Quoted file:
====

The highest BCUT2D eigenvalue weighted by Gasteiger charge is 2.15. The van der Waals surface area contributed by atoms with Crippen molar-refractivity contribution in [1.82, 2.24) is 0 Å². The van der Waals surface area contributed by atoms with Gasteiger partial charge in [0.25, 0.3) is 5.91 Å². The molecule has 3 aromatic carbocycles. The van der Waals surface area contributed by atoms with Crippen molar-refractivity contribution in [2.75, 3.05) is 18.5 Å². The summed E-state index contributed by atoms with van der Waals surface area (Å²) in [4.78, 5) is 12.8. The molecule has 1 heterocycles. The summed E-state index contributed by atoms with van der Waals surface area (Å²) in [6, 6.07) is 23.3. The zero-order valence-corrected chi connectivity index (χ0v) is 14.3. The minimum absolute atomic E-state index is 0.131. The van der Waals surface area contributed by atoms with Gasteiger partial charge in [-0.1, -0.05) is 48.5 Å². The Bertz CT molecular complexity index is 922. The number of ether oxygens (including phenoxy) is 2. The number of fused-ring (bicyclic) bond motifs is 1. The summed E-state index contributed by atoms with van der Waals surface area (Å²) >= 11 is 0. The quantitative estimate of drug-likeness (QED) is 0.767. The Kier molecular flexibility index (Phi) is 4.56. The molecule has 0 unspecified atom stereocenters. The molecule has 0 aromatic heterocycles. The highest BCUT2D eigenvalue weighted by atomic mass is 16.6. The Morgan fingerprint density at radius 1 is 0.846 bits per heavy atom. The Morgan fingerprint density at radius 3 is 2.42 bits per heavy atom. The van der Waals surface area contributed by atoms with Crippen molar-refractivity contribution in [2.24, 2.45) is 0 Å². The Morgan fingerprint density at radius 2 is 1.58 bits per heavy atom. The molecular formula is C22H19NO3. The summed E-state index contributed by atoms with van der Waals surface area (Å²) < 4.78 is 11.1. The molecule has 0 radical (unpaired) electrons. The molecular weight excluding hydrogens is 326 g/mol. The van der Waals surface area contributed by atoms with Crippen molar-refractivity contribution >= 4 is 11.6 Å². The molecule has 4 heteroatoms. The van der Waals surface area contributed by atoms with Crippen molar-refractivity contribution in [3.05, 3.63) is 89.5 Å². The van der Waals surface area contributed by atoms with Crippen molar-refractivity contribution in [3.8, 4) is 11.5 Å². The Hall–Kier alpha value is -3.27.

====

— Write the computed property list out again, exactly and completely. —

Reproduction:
The highest BCUT2D eigenvalue weighted by Gasteiger charge is 2.15. The van der Waals surface area contributed by atoms with Crippen molar-refractivity contribution in [1.82, 2.24) is 0 Å². The van der Waals surface area contributed by atoms with Gasteiger partial charge in [0.25, 0.3) is 5.91 Å². The molecule has 3 aromatic carbocycles. The van der Waals surface area contributed by atoms with Crippen molar-refractivity contribution in [2.75, 3.05) is 18.5 Å². The summed E-state index contributed by atoms with van der Waals surface area (Å²) in [4.78, 5) is 12.8. The molecule has 1 heterocycles. The summed E-state index contributed by atoms with van der Waals surface area (Å²) in [6, 6.07) is 23.3. The zero-order valence-corrected chi connectivity index (χ0v) is 14.3. The minimum absolute atomic E-state index is 0.131. The van der Waals surface area contributed by atoms with Gasteiger partial charge in [-0.1, -0.05) is 48.5 Å². The Bertz CT molecular complexity index is 922. The number of ether oxygens (including phenoxy) is 2. The number of fused-ring (bicyclic) bond motifs is 1. The summed E-state index contributed by atoms with van der Waals surface area (Å²) >= 11 is 0. The quantitative estimate of drug-likeness (QED) is 0.767. The Kier molecular flexibility index (Phi) is 4.56. The molecule has 0 unspecified atom stereocenters. The molecule has 0 aromatic heterocycles. The highest BCUT2D eigenvalue weighted by atomic mass is 16.6. The Morgan fingerprint density at radius 1 is 0.846 bits per heavy atom. The Morgan fingerprint density at radius 3 is 2.42 bits per heavy atom. The van der Waals surface area contributed by atoms with Crippen molar-refractivity contribution in [2.24, 2.45) is 0 Å². The Morgan fingerprint density at radius 2 is 1.58 bits per heavy atom. The molecular formula is C22H19NO3. The summed E-state index contributed by atoms with van der Waals surface area (Å²) < 4.78 is 11.1. The molecule has 0 radical (unpaired) electrons. The molecular weight excluding hydrogens is 326 g/mol. The van der Waals surface area contributed by atoms with Crippen molar-refractivity contribution >= 4 is 11.6 Å². The molecule has 4 heteroatoms. The van der Waals surface area contributed by atoms with Crippen molar-refractivity contribution in [3.05, 3.63) is 89.5 Å². The van der Waals surface area contributed by atoms with Crippen molar-refractivity contribution in [3.8, 4) is 11.5 Å². The Hall–Kier alpha value is -3.27.